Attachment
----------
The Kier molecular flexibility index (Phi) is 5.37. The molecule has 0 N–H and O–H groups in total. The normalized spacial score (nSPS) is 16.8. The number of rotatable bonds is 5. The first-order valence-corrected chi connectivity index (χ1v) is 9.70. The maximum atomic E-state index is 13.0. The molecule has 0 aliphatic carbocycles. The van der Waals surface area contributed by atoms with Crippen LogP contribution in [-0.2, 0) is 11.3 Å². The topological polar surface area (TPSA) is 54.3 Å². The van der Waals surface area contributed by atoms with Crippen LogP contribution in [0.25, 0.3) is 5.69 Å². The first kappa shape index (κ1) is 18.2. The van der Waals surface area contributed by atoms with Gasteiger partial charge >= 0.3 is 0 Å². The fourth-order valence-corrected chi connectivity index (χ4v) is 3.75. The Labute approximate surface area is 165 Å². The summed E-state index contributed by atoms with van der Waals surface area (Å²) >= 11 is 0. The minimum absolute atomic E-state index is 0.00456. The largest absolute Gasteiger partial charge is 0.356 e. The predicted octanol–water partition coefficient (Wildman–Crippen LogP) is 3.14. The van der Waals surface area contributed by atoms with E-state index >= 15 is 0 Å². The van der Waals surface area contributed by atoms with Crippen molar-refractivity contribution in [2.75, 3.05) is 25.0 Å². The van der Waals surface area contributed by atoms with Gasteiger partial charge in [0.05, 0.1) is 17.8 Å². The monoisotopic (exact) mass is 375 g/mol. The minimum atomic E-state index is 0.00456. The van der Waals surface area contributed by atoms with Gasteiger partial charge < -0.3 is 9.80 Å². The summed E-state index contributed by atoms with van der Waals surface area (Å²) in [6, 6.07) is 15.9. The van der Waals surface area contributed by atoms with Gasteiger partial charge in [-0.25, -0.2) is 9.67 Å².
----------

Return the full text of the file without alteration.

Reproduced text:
The Kier molecular flexibility index (Phi) is 5.37. The molecule has 0 N–H and O–H groups in total. The normalized spacial score (nSPS) is 16.8. The number of rotatable bonds is 5. The first-order valence-corrected chi connectivity index (χ1v) is 9.70. The maximum atomic E-state index is 13.0. The molecule has 0 aliphatic carbocycles. The van der Waals surface area contributed by atoms with Crippen LogP contribution in [-0.2, 0) is 11.3 Å². The topological polar surface area (TPSA) is 54.3 Å². The van der Waals surface area contributed by atoms with Crippen LogP contribution in [0.25, 0.3) is 5.69 Å². The first kappa shape index (κ1) is 18.2. The van der Waals surface area contributed by atoms with Gasteiger partial charge >= 0.3 is 0 Å². The fourth-order valence-corrected chi connectivity index (χ4v) is 3.75. The Labute approximate surface area is 165 Å². The summed E-state index contributed by atoms with van der Waals surface area (Å²) >= 11 is 0. The minimum absolute atomic E-state index is 0.00456. The largest absolute Gasteiger partial charge is 0.356 e. The predicted octanol–water partition coefficient (Wildman–Crippen LogP) is 3.14. The van der Waals surface area contributed by atoms with E-state index >= 15 is 0 Å². The van der Waals surface area contributed by atoms with Crippen molar-refractivity contribution in [2.75, 3.05) is 25.0 Å². The van der Waals surface area contributed by atoms with Gasteiger partial charge in [0.05, 0.1) is 17.8 Å². The monoisotopic (exact) mass is 375 g/mol. The minimum atomic E-state index is 0.00456. The van der Waals surface area contributed by atoms with Gasteiger partial charge < -0.3 is 9.80 Å². The summed E-state index contributed by atoms with van der Waals surface area (Å²) in [6, 6.07) is 15.9. The van der Waals surface area contributed by atoms with Gasteiger partial charge in [-0.25, -0.2) is 9.67 Å².